“Even if we have to wade through blood and fire, we will be free. We will develop. We will build our own societies. We will sing our own songs.”
At the height of the martial-law dictatorship’s abusiveness and greed, Jose W. Diokno never lost faith in the Filipino people’s ability to overcome hardships and construct a better future.
Considered one of the worthiest senators the country ever had, Diokno was an exemplary public servant and a champion of civil liberties who devoted himself to the collective struggle for democracy, justice and freedom.
He was the son of Ramon Diokno, a nationalist political figure who was associate justice of the Supreme Court at the time of his death in 1954; his grandfather was Katipunan revolutionary general Ananias Diokno of Batangas.
Jose W. Diokno’s intellectual brilliance was manifested early: valedictorian of his high school class, he obtained his commerce degree in 1940 summa cum laude; and shortly after that, at the age of 18 topped the board tests for certified public accountants (so young his license was withheld until he turned 21).
World War II interrupted his law studies at the University of Santo Tomas but he used the time to work in his father’s law office. By special permission from the Supreme Court, Diokno was allowed to take the bar in 1944 even without a law degree. He and Jovito R. Salonga topped the bar exams, both getting the same high score. Many years of outstanding law practice followed.
Appointed to President Diosdado Macapagal’s cabinet as justice secretary in 1962, Diokno caught the public’s attention when his investigation into the dealings of American businessman Harry Stonehill turned up evidence of massive government corruption. But it was Diokno who was forced to resign.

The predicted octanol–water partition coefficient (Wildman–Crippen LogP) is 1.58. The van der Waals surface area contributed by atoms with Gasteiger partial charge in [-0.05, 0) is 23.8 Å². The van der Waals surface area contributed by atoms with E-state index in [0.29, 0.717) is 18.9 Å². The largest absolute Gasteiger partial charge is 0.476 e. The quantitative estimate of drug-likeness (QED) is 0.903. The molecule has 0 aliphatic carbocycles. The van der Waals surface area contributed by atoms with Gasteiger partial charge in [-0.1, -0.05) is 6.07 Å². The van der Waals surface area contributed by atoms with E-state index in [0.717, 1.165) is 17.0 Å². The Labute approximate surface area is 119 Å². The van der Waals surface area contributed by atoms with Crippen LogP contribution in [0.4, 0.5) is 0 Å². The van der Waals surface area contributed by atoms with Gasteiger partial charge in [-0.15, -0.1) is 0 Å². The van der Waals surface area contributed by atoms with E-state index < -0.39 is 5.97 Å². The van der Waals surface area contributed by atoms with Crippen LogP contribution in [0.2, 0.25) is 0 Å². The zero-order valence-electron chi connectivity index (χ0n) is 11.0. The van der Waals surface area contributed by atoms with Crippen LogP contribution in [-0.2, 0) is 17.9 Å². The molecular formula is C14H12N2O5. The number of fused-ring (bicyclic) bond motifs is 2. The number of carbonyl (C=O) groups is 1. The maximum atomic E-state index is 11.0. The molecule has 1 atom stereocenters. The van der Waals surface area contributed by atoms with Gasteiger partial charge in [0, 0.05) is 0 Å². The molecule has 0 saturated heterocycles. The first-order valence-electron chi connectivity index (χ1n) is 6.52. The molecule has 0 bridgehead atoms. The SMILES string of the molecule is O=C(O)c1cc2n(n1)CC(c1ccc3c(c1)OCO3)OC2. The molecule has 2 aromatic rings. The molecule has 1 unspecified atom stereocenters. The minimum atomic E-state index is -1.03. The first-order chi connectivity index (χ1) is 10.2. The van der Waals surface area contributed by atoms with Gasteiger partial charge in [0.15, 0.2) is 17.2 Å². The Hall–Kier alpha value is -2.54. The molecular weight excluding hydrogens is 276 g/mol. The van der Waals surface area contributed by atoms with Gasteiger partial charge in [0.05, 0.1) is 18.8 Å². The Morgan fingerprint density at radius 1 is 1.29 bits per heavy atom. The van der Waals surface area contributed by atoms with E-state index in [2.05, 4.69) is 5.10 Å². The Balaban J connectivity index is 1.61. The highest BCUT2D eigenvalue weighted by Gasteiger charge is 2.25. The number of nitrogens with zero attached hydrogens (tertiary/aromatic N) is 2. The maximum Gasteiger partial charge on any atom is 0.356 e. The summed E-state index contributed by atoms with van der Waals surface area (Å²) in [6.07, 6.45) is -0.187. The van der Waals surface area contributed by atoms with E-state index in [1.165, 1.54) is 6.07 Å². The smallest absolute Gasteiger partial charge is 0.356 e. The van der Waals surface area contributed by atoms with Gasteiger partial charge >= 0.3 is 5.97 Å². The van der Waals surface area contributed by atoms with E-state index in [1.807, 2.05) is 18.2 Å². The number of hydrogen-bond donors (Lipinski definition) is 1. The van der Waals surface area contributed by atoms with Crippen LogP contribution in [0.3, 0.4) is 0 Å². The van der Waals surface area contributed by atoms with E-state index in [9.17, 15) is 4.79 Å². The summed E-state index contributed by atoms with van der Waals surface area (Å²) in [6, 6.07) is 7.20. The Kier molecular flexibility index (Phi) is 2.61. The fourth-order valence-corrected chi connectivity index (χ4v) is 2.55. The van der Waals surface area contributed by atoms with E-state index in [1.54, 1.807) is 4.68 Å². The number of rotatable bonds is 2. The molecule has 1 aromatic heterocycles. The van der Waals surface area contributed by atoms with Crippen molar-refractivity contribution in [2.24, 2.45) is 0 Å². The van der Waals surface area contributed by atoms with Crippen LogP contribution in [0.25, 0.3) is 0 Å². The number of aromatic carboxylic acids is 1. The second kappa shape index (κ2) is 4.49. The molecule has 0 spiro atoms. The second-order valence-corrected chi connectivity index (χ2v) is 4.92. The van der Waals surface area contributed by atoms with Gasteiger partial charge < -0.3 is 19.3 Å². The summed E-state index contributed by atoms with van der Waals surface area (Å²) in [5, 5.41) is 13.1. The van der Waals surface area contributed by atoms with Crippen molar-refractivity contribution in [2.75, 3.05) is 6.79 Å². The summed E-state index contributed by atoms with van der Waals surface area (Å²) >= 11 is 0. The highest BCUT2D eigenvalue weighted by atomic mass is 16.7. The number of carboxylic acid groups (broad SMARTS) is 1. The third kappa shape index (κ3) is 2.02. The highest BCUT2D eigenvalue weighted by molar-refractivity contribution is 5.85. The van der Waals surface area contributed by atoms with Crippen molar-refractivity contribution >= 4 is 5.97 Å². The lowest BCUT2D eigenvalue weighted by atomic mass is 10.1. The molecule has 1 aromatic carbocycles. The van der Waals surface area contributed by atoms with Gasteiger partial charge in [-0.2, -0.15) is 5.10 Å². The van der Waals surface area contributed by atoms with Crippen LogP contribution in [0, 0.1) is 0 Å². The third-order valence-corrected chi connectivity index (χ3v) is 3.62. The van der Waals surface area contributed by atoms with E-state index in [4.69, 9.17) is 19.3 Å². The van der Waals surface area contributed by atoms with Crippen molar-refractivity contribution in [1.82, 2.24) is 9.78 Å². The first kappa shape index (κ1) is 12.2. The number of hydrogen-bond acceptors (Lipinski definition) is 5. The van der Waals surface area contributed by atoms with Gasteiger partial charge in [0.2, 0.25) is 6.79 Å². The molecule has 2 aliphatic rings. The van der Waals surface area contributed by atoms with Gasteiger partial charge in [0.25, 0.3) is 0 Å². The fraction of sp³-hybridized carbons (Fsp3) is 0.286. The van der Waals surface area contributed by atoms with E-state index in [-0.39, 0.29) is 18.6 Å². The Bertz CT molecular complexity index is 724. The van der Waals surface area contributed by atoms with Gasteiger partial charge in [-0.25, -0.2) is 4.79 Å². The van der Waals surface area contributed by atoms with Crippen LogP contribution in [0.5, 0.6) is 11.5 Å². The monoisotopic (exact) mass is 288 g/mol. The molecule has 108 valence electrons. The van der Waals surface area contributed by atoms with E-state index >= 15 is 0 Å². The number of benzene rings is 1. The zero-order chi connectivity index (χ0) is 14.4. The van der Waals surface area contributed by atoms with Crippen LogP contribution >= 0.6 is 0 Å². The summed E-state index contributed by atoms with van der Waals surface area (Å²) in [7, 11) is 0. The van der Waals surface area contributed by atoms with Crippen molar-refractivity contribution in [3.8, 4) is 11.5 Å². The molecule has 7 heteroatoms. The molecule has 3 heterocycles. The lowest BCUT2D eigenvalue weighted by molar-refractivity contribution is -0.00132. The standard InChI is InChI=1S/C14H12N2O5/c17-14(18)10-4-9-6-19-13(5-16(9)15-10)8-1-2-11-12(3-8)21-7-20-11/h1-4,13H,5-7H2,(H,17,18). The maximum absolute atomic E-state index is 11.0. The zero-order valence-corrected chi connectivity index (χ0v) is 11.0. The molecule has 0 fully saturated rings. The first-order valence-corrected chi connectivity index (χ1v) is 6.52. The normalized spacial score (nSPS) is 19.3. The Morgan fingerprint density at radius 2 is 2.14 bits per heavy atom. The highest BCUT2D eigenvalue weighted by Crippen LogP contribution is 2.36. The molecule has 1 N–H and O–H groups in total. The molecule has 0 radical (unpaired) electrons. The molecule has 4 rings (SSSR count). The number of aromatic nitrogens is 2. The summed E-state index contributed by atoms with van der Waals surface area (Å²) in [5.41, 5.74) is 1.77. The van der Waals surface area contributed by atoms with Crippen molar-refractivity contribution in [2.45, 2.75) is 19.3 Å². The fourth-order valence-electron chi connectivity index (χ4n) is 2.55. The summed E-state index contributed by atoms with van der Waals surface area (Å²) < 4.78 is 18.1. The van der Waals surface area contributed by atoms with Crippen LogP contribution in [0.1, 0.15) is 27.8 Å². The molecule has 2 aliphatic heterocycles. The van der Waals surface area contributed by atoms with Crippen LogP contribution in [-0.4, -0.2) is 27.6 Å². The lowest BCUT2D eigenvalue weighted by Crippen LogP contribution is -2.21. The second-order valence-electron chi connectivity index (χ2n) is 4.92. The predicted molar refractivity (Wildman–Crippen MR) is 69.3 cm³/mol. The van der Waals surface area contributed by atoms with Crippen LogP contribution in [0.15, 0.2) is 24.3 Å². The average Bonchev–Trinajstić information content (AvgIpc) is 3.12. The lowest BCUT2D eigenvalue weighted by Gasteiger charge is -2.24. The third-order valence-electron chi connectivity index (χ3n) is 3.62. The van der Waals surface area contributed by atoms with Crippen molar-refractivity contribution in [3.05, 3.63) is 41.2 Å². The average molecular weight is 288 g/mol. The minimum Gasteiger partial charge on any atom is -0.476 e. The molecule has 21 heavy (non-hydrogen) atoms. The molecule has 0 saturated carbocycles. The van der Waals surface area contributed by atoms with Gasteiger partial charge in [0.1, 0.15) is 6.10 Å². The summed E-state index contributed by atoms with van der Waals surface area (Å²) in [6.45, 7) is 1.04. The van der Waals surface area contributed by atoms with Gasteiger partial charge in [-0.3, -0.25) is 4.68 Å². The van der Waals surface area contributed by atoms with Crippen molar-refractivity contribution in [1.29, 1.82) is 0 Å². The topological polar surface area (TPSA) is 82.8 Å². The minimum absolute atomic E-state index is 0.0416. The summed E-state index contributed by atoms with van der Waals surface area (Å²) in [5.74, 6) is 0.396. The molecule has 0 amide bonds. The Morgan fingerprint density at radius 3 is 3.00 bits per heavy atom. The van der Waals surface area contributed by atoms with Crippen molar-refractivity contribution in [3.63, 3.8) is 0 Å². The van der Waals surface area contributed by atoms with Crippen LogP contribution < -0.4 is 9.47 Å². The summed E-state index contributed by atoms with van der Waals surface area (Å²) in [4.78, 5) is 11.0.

That same year, he ran and won as a senatorial candidate of the Nacionalista Party, to which Ferdinand Marcos belonged. In the Senate, he championed the national interest in important economic legislation and foreign policy. He was on his second term as senator when Marcos suspended the writ of habeas corpus in 1971, effectively authorizing the arbitrary arrest of citizens. Diokno resigned from the Nacionalista Party in protest. By then he was in the thick of the mass protests that registered the people’s opposition to, among others, oil price increases and the abuse of civil liberties.
Diokno was among the first to be arrested when Marcos declared martial law in 1972. He was imprisoned for two years without charges, including several months of solitary confinement in Fort Magsaysay in Laur, Nueva Ecija. After his release in 1974, he organized and led a small group of lawyers to form the Free Legal Assistance Group (FLAG), which provided legal counsel to political prisoners and other victims of martial law.
With him as its chair from 1975 to 1982, the Civil Liberties Union of the Philippines published the first serious analysis of martial rule in the booklet, The State of the Nation after Three Years of Martial Law.
After the downfall of the Marcos regime in 1986, Diokno was appointed chair of the Presidential Commission on Human Rights, although he was already seriously ill by then. He was also the first head of the Philippine government panel that conducted peace negotiations with the National Democratic Front of the Philippines.
For all his responsibilities as a public advocate, he was a good family man, teaching his 10 children by example together with his wife and closest companion Carmen Icasiano.
Jose W. Diokno succumbed to lung cancer on February 27, 1987, one day after he turned 65. His legacy of outstanding service to the Filipino people is remembered to this day.